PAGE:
I visited Germany with my family for a total of 5 days, two days in March 2006 and three days in April of the same year. It was a memorable trip being our first time in Hamburg and Berlin and because we were accommodated by what we consider the most hospitable hosts in Hamburg. I felt that we were so special from day one till the end of our journey.
The family we stayed with are just amazing. Inter-acting with them gave us a full view of how the local people treat their visitors. Very hospitable people and will surely be back to Germany to meet them again.
Hamburg became our base during our European tour as we flew back to the city after our trip in Denmark, Sweden, France, and Italy.
The Water-carrier Hans Hummel is a widely-used symbol of Hamburg.
A few years ago the city had one of those "artistic celebations" wherein different individuals and organizations painted a set object with different designs and color schemes. Hamburg used the Hans Hummel as its object, so you will see brightly colored men with buckets in different locations.
This swanly version of Hummel is at the Hauptbahnhof.
(The original Hans Hummel lived in the early 1800s, and was actually named Johann Wilhelm Bentz. He is said to have worked than any man before him shuffling around Hamburg with his burden. Children of the city mocked him by calling him "bumble-bee" - Hummel, in German.)
Hamburg has wonderful Christmas markets. The food is excellent near the Alster Pavillion, there are good crafts in the Gänsemarkt, and throngs of people at the main market in front of the Rathaus. That's where this festive Advent Calendar counts off the days until Christmas.
On the Saturday before Easter it is a custom to raise huge piles of wood and light them in the evening. This is to celebrate the beginning of spring, to chase away the darkness of winter.
While the fire is burning people sing and dance and have fun.
I have been to an Easter fire first time now in Hamburg in Horner Rennbahn. There was nice music, fresh beer and a wonderful fire. Fullmoon and mild air. (2005)
Hans Hummel has been a famous watercarrier in times, when not everybody had fresh tap water. So this was about 100 years ago. Children used to chase him and they yelled: "Hummel! Hummel! He got angry and shouted back: "Mors! Mors! (a..!). That is how people say the wellknown Hamburgian shout: "Hummel Hummel Mors Mors!" started.
Today the "Hummel-Mann" can be seen all over Hamburg as colorfull statues.
This is a small fair/carnival that takes place next to the Außenmühlen Teich in Hamburg Harburg with lots of food and music typically takes place in mid-August.
In the past they have had some name acts like ATC, DJ Ötzi and Baccarra. While Americans might nore recognize the names they have all been top acts in Germany and Europe.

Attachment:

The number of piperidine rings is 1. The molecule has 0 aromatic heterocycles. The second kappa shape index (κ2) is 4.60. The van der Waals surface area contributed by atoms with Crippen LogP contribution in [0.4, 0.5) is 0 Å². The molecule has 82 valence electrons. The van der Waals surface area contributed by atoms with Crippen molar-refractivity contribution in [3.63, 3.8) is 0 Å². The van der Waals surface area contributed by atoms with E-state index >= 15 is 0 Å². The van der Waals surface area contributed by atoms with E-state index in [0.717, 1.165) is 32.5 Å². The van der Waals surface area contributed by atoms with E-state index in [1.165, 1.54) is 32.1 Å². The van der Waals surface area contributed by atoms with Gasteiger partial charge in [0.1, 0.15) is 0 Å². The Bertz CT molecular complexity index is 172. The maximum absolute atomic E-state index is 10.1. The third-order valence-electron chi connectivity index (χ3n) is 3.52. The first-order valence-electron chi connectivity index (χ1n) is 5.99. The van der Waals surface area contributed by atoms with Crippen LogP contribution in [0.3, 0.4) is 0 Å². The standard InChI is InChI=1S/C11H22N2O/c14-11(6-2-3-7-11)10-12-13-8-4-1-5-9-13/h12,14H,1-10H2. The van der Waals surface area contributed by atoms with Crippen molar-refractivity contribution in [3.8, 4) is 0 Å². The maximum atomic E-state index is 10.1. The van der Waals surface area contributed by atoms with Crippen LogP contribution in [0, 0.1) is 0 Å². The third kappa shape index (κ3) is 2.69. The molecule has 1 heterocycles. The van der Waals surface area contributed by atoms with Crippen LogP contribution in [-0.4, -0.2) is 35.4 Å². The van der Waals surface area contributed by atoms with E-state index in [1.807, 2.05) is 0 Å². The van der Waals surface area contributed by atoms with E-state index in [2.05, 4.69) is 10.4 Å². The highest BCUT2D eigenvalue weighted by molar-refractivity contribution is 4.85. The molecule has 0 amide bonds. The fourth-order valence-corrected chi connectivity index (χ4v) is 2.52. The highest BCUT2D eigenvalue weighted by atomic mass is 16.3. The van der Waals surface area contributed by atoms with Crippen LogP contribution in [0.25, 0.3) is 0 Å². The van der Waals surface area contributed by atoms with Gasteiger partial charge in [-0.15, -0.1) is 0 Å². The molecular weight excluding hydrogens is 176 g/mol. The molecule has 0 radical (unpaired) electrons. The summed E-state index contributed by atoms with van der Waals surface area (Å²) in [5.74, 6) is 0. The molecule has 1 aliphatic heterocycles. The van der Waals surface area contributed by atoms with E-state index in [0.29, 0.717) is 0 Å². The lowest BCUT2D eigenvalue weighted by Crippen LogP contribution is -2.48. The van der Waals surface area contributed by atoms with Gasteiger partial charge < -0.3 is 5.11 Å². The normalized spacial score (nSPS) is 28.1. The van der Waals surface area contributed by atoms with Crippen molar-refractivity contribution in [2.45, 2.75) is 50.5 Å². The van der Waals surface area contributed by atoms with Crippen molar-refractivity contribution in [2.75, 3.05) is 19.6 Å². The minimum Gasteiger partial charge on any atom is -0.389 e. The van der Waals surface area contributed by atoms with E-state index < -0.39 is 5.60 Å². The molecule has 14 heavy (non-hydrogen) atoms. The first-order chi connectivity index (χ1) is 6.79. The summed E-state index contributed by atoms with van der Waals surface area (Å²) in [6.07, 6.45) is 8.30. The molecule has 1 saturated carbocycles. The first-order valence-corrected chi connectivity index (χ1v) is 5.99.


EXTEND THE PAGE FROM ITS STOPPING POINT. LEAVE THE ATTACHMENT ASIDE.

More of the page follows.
There is plenty for things for the children to like small carousels and face painting. If you get tired of the festivities head over to the boat house and rent a paddle boat (Tretboot) for a half hour or so.
At the web address below you may find more info on this little fest .
Hummel Hummel - Mors Mors is an old saying in Hamburg. It is attributed to an old history of the 18th century. In that time when there hasn´t been a canalisation system yet there where people who carried the potable water to the houses. One of these water carrier was Johann Wilhelm Bentz, a quite crabby and grimly person. He lived in a flat where a city soldier named Christian Hummel lived before, a very nice person, favored by the street children. So, every time when the water carrier passed by the children shouted: "Hummel Hummel" to bother him. As he couldn´t defend very well against these children with his high weight of water (unto 30 liters) on his shoulders, he just answered with "Mors Mors". This is the short form of an old saying in the regional dialect : "Klei mi an Mors". ...what might be traduced with "Sod you" or more directly "lick my arse".
Nowadays it is a traditional hanseatic greeting form ;-)))
Udo Lindenberg is maybe the most popular singer from Hamburg. Since three decades he's been on stage. Although Udo Lindenberg was born in Westfalia he calls himself as Hamburger. To his honor a star in Hamburg's pedestrian zone was dedicated to him.
As I was working with such nice people as shown on this picture (from left Yuki, Axel and Michael) I got to know many facettes of the everyday life of the Hanseatic people... They are one of the finest working colleagues I have ever had!!!
I'm not sure if this is the right place to write this, but I'll do it anyway.
What I saw in Hamburg, something I haven't realise in Helsinki, was homeless people. There seem to be so many of them, just in the centre.
It was kind of a shoc for me, because as I said, in Finland there aren't that many of them.
A popular activity among Hamburgers on the weekend is a walk along the path which rings the Aussenalster. Even in the winter time, you'll see people in outdoor cafes along the path.
Along Mönckbergstrasse I saw a few street performers, the most talented of which was this gender-bending drummer. I threw in a few coins - s/he was working hard for it!
This is Katrin (she is already a rather young doctor, and excellent!) and ADW (=Andreas de Weerth), my very friendly and student-orientated 'boss' at the UKE.
This is Janina, a student in her final year, who is very ambitious and whom I hope to see in Vienna again one day. Vienna is her personal favourite city!
Frauke & Martin - they are students as me who were also working at the same ward of Internal Medicine (gastroenterology) at the UKE. How do I miss them!
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